In addition to farmers markets, resources like Local Food Connection also allow consumers to tap into local farmers and their products. Local Food Connection is a Cincinnati-based food hub that aggregates from small farms and makes their offerings conveniently available to institutions and restaurants. As restaurants reopen and ramp up their offerings, seeking out and eating at businesses that support small, local farmers is an additional boost to our local economy, as dollars stay here instead of being funneled elsewhere. Prioritizing locally grown food also yields more nutritious offerings and decreases the carbon footprint of our meals.

    It is not just home-cooked and restaurant meals that benefit from a local approach to food purchasing. Parents of Cincinnati Public Schools students are supporting the local food system because the district is a statewide leader in buying food from local farmers. CPS is also a national leader through their adoption of the Good Food Purchasing Program, which directs some of the district’s multi-million dollar food budget back into the regional economy, creating jobs that stay in the community, promoting humane farming and using healthy local food in cafeterias.

    Farmers markets, with their artisanal bread and organic eggs, have a reputation for luxury and affluence, but that doesn’t have to be the case. Markets throughout the region reflect their communities, with many working to expand access to all residents, no matter what their income level is. Organizations like Produce Perks Midwest also run programs that subsidize farmers market purchases for low income consumers, helping consumers’ dollars go even further when they shop local.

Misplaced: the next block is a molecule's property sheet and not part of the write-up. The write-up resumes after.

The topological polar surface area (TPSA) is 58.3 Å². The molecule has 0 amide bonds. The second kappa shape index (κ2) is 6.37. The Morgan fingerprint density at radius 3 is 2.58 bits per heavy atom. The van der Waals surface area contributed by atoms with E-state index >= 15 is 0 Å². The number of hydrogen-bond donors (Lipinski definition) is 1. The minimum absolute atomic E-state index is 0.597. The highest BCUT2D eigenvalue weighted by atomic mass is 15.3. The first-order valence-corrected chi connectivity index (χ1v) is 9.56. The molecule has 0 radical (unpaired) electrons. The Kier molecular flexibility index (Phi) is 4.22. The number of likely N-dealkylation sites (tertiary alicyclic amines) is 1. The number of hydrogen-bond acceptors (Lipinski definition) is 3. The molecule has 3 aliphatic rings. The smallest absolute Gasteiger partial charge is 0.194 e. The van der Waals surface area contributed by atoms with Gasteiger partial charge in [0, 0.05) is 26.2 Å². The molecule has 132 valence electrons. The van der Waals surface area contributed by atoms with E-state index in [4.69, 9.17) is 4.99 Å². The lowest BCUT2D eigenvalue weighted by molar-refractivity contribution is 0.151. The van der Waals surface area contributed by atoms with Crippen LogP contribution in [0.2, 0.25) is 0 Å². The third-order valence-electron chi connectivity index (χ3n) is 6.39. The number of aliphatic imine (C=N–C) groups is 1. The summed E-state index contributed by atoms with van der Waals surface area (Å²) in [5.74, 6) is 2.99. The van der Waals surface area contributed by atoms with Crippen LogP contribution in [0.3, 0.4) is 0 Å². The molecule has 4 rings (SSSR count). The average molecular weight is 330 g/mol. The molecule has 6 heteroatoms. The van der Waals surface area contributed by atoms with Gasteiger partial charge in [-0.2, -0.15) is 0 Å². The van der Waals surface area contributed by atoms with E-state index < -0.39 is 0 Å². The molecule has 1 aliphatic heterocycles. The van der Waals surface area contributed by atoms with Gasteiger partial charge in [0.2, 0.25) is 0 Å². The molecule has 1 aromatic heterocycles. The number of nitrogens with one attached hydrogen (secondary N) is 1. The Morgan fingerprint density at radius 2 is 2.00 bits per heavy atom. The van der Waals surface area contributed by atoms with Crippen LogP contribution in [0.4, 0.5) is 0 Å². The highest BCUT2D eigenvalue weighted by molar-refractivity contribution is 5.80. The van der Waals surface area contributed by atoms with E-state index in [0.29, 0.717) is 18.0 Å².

At the Greater Cincinnati Regional Food Policy Council, we’re committed to expanding access to local foods for everyone in the region. The Enquirer’s listing of farmers markets is an important guide, and resources like the Central Ohio River Valley Food Guide and Edible Ohio Valley also provide extensive information on where to shop for food locally, from CSAs and farmers markets to restaurants that prioritize local ingredients. It’s an exciting time to be part of the regional food scene, and there’s no better time than the height of this growing season to take advantage of all our local farmers have to offer.

    Michaela Oldfield is director of the Greater Cincinnati Local Food Policy Council.

  • June 14, 2021 2:32 PM | Anonymous member (Administrator)

    Source: WVXU
    By Tana Weingartner